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Re: R.I.P. U.S. Constitution

Postby sunspot » Tue Jun 28, 2011 11:11 am

Apothecary wrote:people did seek to have alcohol made illegal. prohibition happened and was a disaster. people went blind from drinking unregulated bathtub spirits. they were jailed or killed as a result of moving this 'illegal' product. americans saw that banning the substance was creating more harm than good, so congress passed the 21st amendment to the constitution, repealing the failed law.


I see where you failed to mention that we wouldn't have NASCAR without Prohibition.
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Re: R.I.P. U.S. Constitution

Postby Apothecary » Tue Jun 28, 2011 11:14 am

they shouldve banned nascar when they repealed prohibition.

what a retarded hic sport.
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Re: R.I.P. U.S. Constitution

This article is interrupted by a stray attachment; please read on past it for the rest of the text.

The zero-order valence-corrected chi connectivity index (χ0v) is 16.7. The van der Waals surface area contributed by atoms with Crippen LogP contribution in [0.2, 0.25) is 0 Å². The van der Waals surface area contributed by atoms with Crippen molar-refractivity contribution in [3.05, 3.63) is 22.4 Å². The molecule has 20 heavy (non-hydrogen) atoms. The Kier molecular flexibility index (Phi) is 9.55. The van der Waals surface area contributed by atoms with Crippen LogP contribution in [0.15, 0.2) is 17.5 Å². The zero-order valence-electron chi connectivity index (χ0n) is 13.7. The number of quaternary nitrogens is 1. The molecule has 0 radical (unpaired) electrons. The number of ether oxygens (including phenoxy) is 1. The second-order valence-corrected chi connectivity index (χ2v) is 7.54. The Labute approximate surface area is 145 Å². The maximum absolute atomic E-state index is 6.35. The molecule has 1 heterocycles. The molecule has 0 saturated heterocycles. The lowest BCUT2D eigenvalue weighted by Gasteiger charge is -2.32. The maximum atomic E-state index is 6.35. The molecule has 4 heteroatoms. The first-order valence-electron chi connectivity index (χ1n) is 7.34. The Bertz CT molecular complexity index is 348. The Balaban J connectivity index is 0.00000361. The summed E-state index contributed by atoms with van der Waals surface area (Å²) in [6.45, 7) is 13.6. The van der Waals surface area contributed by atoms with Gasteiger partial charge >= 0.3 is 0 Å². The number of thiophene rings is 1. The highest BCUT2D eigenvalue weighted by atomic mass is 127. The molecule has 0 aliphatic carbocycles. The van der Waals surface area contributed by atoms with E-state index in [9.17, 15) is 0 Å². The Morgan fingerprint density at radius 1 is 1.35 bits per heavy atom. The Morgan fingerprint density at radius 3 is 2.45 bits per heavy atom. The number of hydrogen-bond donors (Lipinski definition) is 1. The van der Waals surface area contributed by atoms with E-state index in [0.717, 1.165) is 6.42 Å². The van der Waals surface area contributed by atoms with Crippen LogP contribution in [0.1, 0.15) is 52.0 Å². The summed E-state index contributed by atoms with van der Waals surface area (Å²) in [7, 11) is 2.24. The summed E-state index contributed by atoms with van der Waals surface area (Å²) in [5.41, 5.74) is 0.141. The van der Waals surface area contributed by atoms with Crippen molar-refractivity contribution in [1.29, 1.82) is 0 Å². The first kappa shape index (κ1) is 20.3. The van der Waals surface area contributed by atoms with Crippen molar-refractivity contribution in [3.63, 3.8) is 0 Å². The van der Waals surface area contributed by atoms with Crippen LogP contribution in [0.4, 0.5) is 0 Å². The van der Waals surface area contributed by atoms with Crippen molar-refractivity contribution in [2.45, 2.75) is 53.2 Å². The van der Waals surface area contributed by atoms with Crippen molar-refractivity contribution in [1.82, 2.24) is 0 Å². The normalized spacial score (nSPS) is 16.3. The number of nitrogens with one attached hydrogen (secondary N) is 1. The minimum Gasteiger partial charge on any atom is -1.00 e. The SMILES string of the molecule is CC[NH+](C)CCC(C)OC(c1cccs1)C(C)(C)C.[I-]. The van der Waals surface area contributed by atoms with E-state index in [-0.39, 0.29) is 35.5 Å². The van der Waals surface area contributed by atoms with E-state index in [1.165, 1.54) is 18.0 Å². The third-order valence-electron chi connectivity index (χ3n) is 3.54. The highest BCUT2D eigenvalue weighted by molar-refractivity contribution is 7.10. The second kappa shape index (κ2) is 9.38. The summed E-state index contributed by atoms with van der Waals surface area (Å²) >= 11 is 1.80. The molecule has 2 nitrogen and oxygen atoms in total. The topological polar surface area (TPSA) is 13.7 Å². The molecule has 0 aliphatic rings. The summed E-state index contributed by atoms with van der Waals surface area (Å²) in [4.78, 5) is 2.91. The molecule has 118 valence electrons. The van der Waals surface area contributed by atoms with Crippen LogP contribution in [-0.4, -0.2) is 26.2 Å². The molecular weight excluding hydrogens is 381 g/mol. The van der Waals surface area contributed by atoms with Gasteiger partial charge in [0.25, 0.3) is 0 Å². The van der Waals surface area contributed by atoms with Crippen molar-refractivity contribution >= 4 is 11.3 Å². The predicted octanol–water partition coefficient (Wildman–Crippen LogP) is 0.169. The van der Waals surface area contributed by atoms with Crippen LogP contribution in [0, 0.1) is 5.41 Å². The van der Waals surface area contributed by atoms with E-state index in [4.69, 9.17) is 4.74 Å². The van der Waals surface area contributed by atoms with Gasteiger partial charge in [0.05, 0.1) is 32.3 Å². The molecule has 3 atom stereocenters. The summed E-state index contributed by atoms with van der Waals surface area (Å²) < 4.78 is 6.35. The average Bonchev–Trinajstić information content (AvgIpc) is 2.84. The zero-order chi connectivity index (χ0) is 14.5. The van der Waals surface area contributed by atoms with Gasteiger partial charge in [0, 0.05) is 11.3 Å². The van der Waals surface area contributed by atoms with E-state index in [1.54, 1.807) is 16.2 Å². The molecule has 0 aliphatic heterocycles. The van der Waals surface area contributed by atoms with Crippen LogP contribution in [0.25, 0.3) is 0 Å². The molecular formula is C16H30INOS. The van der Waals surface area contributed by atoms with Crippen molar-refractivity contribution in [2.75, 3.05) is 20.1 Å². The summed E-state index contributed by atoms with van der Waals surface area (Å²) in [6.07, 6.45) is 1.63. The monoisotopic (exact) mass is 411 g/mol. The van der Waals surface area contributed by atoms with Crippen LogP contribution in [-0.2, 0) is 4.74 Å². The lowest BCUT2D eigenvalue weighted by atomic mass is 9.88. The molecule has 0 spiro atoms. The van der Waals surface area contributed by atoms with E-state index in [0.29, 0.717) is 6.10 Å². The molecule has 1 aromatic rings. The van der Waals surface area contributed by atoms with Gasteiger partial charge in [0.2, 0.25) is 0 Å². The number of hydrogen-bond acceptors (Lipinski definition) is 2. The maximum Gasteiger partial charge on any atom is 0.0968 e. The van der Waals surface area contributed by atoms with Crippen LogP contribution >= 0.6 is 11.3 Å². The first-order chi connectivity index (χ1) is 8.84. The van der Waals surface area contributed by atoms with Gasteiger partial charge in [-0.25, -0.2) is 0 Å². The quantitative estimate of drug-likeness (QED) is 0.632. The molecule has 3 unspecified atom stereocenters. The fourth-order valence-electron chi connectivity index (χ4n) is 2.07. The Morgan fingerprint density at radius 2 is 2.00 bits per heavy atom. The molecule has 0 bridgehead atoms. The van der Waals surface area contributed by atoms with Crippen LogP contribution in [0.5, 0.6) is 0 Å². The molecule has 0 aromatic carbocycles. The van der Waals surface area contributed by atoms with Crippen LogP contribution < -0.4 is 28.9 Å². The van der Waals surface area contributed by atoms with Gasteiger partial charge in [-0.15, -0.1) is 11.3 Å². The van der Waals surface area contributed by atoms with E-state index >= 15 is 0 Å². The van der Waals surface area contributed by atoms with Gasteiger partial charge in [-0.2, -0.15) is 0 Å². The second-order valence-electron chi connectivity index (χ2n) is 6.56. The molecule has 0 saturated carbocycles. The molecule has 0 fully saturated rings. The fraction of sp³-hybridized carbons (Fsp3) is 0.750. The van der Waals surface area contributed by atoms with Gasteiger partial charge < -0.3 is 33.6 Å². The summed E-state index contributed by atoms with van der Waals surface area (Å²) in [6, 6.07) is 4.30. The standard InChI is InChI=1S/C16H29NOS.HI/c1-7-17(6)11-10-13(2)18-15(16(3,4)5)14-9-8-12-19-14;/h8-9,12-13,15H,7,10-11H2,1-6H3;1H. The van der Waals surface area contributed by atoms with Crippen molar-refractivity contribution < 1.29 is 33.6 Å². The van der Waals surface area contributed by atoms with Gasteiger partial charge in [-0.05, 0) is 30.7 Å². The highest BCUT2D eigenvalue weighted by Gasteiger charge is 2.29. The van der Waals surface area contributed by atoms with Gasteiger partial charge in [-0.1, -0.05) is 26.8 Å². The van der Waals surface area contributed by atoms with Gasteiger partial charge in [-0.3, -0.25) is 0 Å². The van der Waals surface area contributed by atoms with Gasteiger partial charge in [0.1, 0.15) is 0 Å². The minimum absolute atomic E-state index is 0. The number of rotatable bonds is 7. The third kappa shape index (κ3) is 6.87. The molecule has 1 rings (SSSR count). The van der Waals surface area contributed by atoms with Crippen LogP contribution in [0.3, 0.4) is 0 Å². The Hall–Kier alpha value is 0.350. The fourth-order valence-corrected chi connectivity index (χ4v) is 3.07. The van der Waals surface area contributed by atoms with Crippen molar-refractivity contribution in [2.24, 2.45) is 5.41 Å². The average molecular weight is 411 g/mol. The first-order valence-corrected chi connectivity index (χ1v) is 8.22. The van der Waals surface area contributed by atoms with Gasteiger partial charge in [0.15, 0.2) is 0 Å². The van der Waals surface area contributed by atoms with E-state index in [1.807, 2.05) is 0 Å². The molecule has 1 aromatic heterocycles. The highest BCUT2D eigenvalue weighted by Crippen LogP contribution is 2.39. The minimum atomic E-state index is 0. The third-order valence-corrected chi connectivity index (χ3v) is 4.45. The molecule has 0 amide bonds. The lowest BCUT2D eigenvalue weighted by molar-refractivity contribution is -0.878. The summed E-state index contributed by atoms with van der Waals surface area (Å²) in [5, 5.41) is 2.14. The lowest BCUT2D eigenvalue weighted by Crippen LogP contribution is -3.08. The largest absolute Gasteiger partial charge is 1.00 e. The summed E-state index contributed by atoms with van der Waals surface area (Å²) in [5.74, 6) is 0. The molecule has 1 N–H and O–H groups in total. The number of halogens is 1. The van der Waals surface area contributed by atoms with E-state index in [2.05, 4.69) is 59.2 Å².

Postby Parks » Tue Jun 28, 2011 2:51 pm

The irony of it all. The moonshine runners would have never turned to organized racing without Prohibition, but the fans need to be drunk to watch NASCAR.
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Re: R.I.P. U.S. Constitution

Postby cfair » Tue Jun 28, 2011 4:19 pm

I'm baffled that you would hold marijuana law reformation higher on the rod of injustice than sex trafficking... maybe try a night of research into the subject and see how the abuse of 1 in 4 women and 1 in 6 men is of more concern than "otherwise law abiding citizens."
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Re: R.I.P. U.S. Constitution

Postby Jerrod » Tue Jun 28, 2011 4:35 pm

Apothecary wrote:i know one guy whos a three-striker, in prison for life...and he has never made a victim out of ANYONE.


What were the three charges?
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Re: R.I.P. U.S. Constitution

Postby Frank Delicious » Tue Jun 28, 2011 4:51 pm

auto-erotic asphyxiation gone wrong, he was charged with three counts of self-rape.